The 6 Most Insanely Reckless Smuggling Tactics
Wherever you have borders, you find very motivated people trying to sneak shit across them. Of course, said borders are typically guarded by equally motivated people with guns whose only job is to stop them. Winning that battle requires planning, creativity and guile. Or at least a smuggler who really, really doesn't give a shit.
The border fence between the United States and Mexico proves to be a bit of a challenge for some smugglers. Tunneling underneath it is a possibility, albeit entirely too difficult for the average drug mule. They could dynamite a hole in it, or drive a car straight through it (or dynamite a car while it's driving through it), but that's pretty much guaranteed to get the attention of every Border Patrol agent currently on shift. Really, the whole enterprise was much easier back when the border was just a painted line and the honor system.
Well, marijuana smugglers along the Arizona-Mexico border decided to go for the kind of solution that a 5-year-old would have thought up: They built a catapult to launch 4-pound bales of pot straight over the top of the fence like Morgan Freeman and Kevin Costner in Robin Hood: Prince of Thieves.
They could probably do a better English accent than Costner, too.
Well, we're assuming they were smugglers. It's either that or they're invaders who badly misunderstand the fundamentals of siege warfare.
If you think we're making all this up (and we will not hold that against you), check out this surveillance video shot by the U.S. National Guard, who were evidently too stricken with delighted whimsy to put down their cameras and enforce the law:
Sure enough, the video shows a few guys in an SUV towing the above catapult up to the border fence and firing a few bales of weed over:
"Let's light one of them on fire, it'll be goddamn hysterical!"
And if you're like us, all you can imagine is a bunch of stoners camping on the other side, watching as 4-pound bundles of weed start raining down from the sky as if in answer to some bong-fueled prayer. Then you're picturing them telling the story at every party they attend for the next 30 years, and everyone refusing to believe them.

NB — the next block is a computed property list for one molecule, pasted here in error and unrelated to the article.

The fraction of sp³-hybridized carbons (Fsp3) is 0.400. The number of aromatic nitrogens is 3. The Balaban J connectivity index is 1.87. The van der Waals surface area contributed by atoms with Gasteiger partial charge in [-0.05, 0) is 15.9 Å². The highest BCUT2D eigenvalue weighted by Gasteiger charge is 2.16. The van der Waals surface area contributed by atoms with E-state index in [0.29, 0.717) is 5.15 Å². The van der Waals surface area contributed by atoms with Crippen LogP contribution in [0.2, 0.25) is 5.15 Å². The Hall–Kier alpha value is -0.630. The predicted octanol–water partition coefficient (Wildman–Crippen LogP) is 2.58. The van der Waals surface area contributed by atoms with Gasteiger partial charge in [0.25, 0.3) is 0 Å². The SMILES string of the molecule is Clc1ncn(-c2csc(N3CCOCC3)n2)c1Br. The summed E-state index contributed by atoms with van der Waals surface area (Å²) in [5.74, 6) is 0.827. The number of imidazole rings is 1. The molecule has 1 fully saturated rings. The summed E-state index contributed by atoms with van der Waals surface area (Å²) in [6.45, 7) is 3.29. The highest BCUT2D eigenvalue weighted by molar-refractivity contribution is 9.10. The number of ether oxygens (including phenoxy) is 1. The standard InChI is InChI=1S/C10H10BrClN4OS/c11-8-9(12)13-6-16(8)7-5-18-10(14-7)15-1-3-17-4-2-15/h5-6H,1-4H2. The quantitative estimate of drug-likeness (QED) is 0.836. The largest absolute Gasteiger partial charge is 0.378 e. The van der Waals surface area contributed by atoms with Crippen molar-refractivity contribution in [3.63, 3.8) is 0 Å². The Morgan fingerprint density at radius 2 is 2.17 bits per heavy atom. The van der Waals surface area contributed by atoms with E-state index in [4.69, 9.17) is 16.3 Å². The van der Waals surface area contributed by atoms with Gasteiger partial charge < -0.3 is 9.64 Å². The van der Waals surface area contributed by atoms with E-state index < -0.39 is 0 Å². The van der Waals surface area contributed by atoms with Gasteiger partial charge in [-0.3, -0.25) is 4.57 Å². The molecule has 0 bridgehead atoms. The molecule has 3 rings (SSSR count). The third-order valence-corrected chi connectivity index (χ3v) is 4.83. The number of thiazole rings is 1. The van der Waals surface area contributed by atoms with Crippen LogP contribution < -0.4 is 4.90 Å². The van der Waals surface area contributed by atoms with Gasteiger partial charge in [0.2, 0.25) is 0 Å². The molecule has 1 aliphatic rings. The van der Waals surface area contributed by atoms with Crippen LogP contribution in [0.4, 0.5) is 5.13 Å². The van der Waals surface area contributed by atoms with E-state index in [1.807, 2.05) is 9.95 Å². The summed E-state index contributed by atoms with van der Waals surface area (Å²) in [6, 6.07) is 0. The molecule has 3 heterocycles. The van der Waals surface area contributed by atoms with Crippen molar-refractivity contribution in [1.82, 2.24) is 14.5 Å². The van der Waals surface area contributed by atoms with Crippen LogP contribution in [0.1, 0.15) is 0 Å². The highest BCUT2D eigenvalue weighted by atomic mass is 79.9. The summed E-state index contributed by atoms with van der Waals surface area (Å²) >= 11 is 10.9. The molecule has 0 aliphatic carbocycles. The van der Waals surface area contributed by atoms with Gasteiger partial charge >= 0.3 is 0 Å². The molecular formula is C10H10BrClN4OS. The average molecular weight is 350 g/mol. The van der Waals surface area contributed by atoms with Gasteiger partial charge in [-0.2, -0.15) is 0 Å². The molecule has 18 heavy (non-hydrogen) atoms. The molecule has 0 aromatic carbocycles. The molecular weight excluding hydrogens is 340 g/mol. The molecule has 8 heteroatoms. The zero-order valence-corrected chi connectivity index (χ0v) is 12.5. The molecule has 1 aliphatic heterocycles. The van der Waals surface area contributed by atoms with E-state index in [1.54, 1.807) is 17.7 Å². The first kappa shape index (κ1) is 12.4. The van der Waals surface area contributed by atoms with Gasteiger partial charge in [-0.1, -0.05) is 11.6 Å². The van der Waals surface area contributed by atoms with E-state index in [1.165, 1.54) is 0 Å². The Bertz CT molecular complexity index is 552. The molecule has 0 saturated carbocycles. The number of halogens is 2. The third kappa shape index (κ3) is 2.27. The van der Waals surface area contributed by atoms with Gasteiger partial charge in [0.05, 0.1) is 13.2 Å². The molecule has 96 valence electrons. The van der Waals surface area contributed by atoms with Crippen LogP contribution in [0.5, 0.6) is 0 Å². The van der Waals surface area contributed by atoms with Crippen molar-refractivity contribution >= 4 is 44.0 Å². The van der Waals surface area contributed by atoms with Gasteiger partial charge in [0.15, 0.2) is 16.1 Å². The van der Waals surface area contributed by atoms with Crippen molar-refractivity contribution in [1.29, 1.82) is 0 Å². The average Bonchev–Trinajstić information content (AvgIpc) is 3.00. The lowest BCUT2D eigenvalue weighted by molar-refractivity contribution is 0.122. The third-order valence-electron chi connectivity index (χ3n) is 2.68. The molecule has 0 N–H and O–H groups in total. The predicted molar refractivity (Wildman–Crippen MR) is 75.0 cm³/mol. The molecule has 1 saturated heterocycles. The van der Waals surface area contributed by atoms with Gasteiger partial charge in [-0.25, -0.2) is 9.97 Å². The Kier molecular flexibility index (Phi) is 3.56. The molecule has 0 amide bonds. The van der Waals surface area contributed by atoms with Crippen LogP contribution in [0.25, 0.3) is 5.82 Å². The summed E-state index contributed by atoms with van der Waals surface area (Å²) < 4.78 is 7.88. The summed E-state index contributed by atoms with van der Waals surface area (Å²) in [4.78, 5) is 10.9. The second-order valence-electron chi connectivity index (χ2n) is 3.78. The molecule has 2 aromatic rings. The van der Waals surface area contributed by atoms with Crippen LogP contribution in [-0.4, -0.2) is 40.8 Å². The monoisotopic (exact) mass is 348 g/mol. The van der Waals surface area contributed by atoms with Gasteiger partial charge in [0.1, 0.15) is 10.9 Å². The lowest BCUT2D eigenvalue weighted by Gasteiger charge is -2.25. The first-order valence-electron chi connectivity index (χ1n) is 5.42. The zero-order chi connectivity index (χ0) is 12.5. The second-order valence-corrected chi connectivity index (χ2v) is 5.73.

Bringing in new shipments without getting busted by the Coast Guard is a problem the drug cartels have been dealing with for some time, as documented by every single action movie of the 1980s. One of the newer tricks of the international drug trade now involves the use of something called a narco torpedo, which sadly is not quite the cocaine-packed sea missile of detonating happiness it sounds like.
"Please tell me you guys didn't find this up someone's ass."
It's actually a watertight container loaded with product that is towed behind a smuggler's boat directly into port and into the hands/noses/veins of eager consumers. At the first sign of the Coast Guard, the smugglers can simply cut the torpedo's towline and let it sink harmlessly to the ocean floor to be eaten by whales, simultaneously absolving them of any illegal activity and drastically changing the third act of Pinocchio. Assuming their employers don't freeze them in carbonite for dumping the shipment, the smugglers are free to try again and again.
One day whales will pay for being complicit in these crimes.
Another variation of the method involves welding the torpedo to the bottom of a vessel, occasionally without the knowledge of the crew, thereby creating unwitting drug mules with no exploitable connection to the organization should they be caught by the authorities. Once the ship arrives in port, cartel divers remove the torpedo from the hull and recover the product, and the crew is none the wiser. Although if all of the VHS research we did in the '80s is to be believed, an accidental discovery probably results in chainsaws, shotgun blasts and F. Murray Abraham dangling from a helicopter.
Crystal Meth Sculptures